June 25, 2006
Southern California At High Earthquake Risk

With Hurricane Katrina people had a couple of days notice that something highly destructive was coming their way. When the big quake comes to SoCal and LA gets wrecked we'll find out about it right when the big ride starts. The last really big SoCal earthquake was in 1690. The San Andreas Fault has been building up unreleased tension for at least 300 years.

A researcher investigating several facets of the San Andreas Fault has produced a new depiction of the earthquake potential of the fault's southern, highly populated section. The new study shows that the fault has been stressed to a level sufficient for the next "big one"—an earthquake of magnitude seven or greater—and the risk of a large earthquake in this region may be increasing faster than researchers had believed, according to Yuri Fialko of Scripps Institution of Oceanography at the University of California, San Diego.

Historical records show that the San Andreas Fault experienced massive earthquakes in 1857 at its central section and in 1906 at its northern segment (the San Francisco earthquake). The southern section of the fault, however, has not seen a similar rupture in at least 300 years.

Although seismologists have not been able to predict when a great earthquake will occur on the southern San Andreas, most believe such an event is inevitable. Fialko has produced the clearest evidence to date of the strain buildup that will ultimately result in a large earthquake along the southern San Andreas Fault, a 100-mile segment that cuts through Palm Springs and a number of other cities in San Bernardino, Riverside and Imperial counties. Such an event would be felt throughout much of Southern California, including densly populated areas of metropolitan Los Angeles and San Diego.

If you are a SoCal resident now might be the time to start thinking about a really extended trip to some other part of the world.

"All these data suggest that the fault is ready for the next big earthquake but exactly when the triggering will happen and when the earthquake will occur we cannot tell. It could be tomorrow or it could be 10 years or more from now," said Fialko.

Bonds have maturities measured in decades. Earthquakes are a substantial risk factor. Hey there bond investors, you might want to think twice before buying bonds of SoCal governments.

Fialko found evidence that the southern San Andreas is mostly locked and continues to accumulate significant amounts of strain. He calculated the rate at which the fault is moving and estimated the "fault slip rate," the pace of the plate movement at the fault, at about an inch per year. According to Fialko, this means that during the last 300 dormant years the fault has accumulated approximately six to eight meters of slip "deficit," which will be released in the future big earthquakes. If all inferred deficit is released in a single event, it would result in a magnitude eight earthquake, roughly the size of the 1906 San Francisco earthquake.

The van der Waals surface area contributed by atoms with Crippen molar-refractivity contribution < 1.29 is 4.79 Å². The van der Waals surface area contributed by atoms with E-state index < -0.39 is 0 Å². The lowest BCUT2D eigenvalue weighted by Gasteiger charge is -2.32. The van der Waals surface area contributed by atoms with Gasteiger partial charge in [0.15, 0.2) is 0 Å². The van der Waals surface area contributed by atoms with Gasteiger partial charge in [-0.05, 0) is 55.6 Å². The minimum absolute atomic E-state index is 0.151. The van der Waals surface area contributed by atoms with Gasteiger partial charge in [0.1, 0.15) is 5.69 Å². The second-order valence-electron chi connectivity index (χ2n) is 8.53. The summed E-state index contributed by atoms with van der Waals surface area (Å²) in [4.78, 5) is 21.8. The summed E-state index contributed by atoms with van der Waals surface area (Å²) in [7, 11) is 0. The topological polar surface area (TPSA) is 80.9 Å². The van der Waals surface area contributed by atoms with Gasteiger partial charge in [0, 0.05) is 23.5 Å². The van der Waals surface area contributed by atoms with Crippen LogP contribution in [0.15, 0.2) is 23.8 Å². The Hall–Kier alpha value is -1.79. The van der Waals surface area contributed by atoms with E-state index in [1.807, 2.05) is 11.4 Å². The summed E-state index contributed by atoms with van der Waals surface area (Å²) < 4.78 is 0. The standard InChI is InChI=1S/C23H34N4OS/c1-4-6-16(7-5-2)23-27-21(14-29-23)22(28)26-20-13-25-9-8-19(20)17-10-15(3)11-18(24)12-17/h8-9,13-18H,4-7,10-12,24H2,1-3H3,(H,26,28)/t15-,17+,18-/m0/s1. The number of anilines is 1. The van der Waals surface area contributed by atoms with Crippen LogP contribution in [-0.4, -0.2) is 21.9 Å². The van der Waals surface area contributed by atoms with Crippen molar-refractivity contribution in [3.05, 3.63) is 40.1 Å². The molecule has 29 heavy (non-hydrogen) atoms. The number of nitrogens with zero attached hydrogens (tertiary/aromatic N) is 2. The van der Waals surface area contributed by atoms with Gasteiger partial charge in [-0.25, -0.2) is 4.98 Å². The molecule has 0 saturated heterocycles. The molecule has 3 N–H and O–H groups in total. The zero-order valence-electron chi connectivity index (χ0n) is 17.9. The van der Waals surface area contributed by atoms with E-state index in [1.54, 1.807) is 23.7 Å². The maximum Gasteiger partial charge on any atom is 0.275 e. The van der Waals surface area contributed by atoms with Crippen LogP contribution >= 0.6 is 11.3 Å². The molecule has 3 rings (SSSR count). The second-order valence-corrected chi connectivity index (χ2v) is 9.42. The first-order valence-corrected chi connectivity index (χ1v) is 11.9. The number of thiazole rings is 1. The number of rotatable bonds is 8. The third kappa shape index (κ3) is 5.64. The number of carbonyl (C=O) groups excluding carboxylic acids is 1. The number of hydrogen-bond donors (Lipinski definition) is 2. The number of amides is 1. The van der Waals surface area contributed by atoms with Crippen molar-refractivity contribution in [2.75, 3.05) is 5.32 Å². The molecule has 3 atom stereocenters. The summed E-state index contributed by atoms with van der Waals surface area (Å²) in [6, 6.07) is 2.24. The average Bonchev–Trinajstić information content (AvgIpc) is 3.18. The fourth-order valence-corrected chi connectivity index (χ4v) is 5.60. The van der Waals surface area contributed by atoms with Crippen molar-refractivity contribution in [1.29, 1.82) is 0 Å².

"In the earthquake business, the past is a key to understanding the present and by comparing data on the timing of past earthquakes on the fault with what we have measured over the last 10 years, we can say with some certainty that the fault is approaching the end of its loading period," said Fialko.

If the next quake is much bigger than the 1994 Northridge quake then costs could easily run in to the hundreds of billions of dollars.

When it does rupture on the San Andreas, such a quake could be as deadly as the 1994 Northridge quake, which struck on an unsuspected hidden fault now called the Northridge or Pico and killed 51 people, injured 9,000 and caused $44 billion in damages.

If you are in a wood frame house that is not perched precariously on a hillside your odds of getting killed are quite low. But if you are on an elevated roadway or some old high building or downstream of some dogdy old dam filled with water then your risks go up. For myself personally I'm more worried about the economic disruption (e.g. the need for electricity and internet to do work).

Share |      Randall Parker, 2006 June 25 07:37 AM  Dangers Natural Geological


Comments
Adam said at June 26, 2006 2:02 AM:

One of my fears with this earthquake is, if it's >8.0, even 8.1, the Diamond Valley Lake's Dam could colapse:

http://www.pe.com/quake/stories/PE_News_Local_P_flood19.913aca5.html
has a good article about it

This would cause 2 major problems, the first being the flood damage, (I live in menifee, it would wipe out my house),

the 2nd being that the Diamond Valley Lake is intended to be our saftey net against earthquakes, holding six months of emergency supplies for the surrounding areas in the Inland Empire, and it contains 260 million gallons of much needed water for Southern California.

RueHaxo said at June 27, 2006 9:26 AM:

As if Southern California isn't a mess already..........

Seismic said at June 27, 2006 10:44 AM:

I guess that is one way to get rid of the illegal alien problem...

Bob said at June 6, 2008 8:16 PM:

Wow, Seismic, millions of lives are at stake here, and YOU'RE GLAD THAT some of Southern California's illegal alien PEOPLE WOULD DIE from the earthquake. That really shows everyone what type of person you are. (Read the fully capitalized words, ignoring the non-fully capitalized words- spells OUT: YOU'RE GLAD THAT PEOPLE WOULD DIE)) Oh and anyone who agrees with him is no better either, and I know many do.

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